The upcoming June 17-19 Formula One race in Azerbaijan’s capital, Baku, may be another image-booster for the Caspian Sea country’s government. But for many city residents, the race is associated with potential hassles, including persistent gridlock and air pollution.
With the June 17-19 Formula One race in Baku drawing closer, Azerbaijani and foreign activists have tried to draw international attention to Azerbaijan’s human rights record. But do not think that the country does not have its own human rights intermediary. It does – 79-year-old Elmira Suleymanova. Controversy, however, persists about what she does to defend human rights.
June is a big month for football. The Copa America tournament is underway in the United States, and the European Cup kicks off in a few days in France. But a third international tournament of sorts has already wrapped up in the separatist entity of Abkhazia.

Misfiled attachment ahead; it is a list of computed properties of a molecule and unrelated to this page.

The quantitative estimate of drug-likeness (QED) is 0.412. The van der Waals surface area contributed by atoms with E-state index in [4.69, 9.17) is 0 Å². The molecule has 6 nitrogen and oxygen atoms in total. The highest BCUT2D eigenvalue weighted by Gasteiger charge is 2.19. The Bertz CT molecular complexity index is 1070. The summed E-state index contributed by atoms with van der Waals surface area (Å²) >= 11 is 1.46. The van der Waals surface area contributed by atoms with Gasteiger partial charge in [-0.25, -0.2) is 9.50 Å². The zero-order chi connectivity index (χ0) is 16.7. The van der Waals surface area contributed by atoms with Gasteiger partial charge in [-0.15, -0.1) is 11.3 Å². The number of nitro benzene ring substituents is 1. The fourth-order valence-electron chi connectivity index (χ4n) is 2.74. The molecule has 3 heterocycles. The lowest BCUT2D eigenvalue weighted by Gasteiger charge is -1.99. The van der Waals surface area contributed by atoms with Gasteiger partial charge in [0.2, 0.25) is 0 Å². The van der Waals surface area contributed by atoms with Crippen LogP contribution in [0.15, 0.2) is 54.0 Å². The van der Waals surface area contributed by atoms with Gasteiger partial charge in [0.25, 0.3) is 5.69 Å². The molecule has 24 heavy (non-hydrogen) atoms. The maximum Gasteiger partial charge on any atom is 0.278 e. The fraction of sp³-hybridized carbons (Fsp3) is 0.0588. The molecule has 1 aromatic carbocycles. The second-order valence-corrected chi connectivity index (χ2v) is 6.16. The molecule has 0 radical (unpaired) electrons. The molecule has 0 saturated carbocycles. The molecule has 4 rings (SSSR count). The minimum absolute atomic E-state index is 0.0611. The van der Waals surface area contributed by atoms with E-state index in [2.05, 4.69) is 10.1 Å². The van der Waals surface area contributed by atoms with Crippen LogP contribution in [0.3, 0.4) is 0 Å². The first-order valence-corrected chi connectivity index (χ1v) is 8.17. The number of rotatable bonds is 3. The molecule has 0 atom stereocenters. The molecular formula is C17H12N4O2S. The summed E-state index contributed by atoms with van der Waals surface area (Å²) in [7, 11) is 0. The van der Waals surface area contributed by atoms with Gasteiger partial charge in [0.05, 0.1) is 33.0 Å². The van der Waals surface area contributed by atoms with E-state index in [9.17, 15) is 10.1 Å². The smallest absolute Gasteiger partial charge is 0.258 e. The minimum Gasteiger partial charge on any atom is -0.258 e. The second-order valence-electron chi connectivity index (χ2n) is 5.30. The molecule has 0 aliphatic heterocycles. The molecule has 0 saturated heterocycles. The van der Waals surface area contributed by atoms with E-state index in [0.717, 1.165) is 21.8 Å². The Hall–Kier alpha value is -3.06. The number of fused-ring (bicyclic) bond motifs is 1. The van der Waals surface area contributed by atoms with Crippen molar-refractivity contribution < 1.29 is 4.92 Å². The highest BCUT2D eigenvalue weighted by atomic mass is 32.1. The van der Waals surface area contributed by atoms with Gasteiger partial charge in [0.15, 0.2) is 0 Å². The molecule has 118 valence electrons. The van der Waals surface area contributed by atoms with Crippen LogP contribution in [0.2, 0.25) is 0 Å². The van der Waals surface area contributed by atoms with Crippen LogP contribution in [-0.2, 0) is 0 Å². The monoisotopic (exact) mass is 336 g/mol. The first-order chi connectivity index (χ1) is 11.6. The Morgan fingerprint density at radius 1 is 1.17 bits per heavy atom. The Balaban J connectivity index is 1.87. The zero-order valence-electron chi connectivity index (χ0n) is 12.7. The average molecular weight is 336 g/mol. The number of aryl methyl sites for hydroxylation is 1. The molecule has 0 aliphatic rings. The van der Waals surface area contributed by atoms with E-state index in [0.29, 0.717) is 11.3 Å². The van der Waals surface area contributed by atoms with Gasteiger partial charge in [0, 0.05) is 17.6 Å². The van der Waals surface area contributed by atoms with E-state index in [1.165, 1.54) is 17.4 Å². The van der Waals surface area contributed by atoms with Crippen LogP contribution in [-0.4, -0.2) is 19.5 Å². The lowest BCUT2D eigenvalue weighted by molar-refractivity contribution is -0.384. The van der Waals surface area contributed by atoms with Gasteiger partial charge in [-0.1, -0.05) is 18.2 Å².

The weekend’s bloodshed in Kazakhstan seemed to catch the government off-guard. While Kazakhstan has experienced radical-driven violence in the past, until a few days ago authorities seemed more concerned about security threats emanating from domestic political critics than from Islamic militants.
When Armenia joined the Moscow-led Eurasian Economic Union in 2015, Armenian President Serzh Sargsyan justified the decision in part by asserting that membership would enhance Armenia’s national security. But, as the early April flare-up in fighting between Armenian and Azerbaijani forces over the Nagorno-Karabakh territory showed, such security benefits are more theoretical than real.